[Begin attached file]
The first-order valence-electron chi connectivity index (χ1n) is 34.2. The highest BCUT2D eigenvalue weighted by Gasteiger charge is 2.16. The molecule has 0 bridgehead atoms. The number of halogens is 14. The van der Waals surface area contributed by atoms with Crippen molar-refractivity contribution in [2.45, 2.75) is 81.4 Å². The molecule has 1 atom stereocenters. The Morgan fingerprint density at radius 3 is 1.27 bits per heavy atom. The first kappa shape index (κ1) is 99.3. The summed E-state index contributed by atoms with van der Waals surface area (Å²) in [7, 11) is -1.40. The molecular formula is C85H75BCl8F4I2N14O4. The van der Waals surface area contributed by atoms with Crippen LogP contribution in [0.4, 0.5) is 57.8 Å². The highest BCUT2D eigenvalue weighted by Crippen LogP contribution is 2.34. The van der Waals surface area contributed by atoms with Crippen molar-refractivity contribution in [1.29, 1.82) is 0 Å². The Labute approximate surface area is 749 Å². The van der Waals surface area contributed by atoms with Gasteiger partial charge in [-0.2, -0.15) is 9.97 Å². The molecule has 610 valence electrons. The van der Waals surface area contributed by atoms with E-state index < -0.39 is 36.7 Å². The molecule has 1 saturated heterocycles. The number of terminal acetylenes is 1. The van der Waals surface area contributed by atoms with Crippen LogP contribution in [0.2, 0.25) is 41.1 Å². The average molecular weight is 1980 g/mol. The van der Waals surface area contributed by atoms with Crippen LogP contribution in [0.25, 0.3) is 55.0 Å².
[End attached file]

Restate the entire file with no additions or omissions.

The first-order valence-electron chi connectivity index (χ1n) is 34.2. The highest BCUT2D eigenvalue weighted by Gasteiger charge is 2.16. The molecule has 0 bridgehead atoms. The number of halogens is 14. The van der Waals surface area contributed by atoms with Crippen molar-refractivity contribution in [2.45, 2.75) is 81.4 Å². The molecule has 1 atom stereocenters. The Morgan fingerprint density at radius 3 is 1.27 bits per heavy atom. The first kappa shape index (κ1) is 99.3. The summed E-state index contributed by atoms with van der Waals surface area (Å²) in [7, 11) is -1.40. The molecular formula is C85H75BCl8F4I2N14O4. The van der Waals surface area contributed by atoms with Crippen LogP contribution in [0.4, 0.5) is 57.8 Å². The highest BCUT2D eigenvalue weighted by Crippen LogP contribution is 2.34. The van der Waals surface area contributed by atoms with Crippen molar-refractivity contribution in [1.29, 1.82) is 0 Å². The Labute approximate surface area is 749 Å². The van der Waals surface area contributed by atoms with Gasteiger partial charge in [-0.2, -0.15) is 9.97 Å². The molecule has 610 valence electrons. The van der Waals surface area contributed by atoms with E-state index < -0.39 is 36.7 Å². The molecule has 1 saturated heterocycles. The number of terminal acetylenes is 1. The van der Waals surface area contributed by atoms with Crippen LogP contribution in [0.2, 0.25) is 41.1 Å². The average molecular weight is 1980 g/mol. The van der Waals surface area contributed by atoms with Crippen LogP contribution in [0.25, 0.3) is 55.0 Å².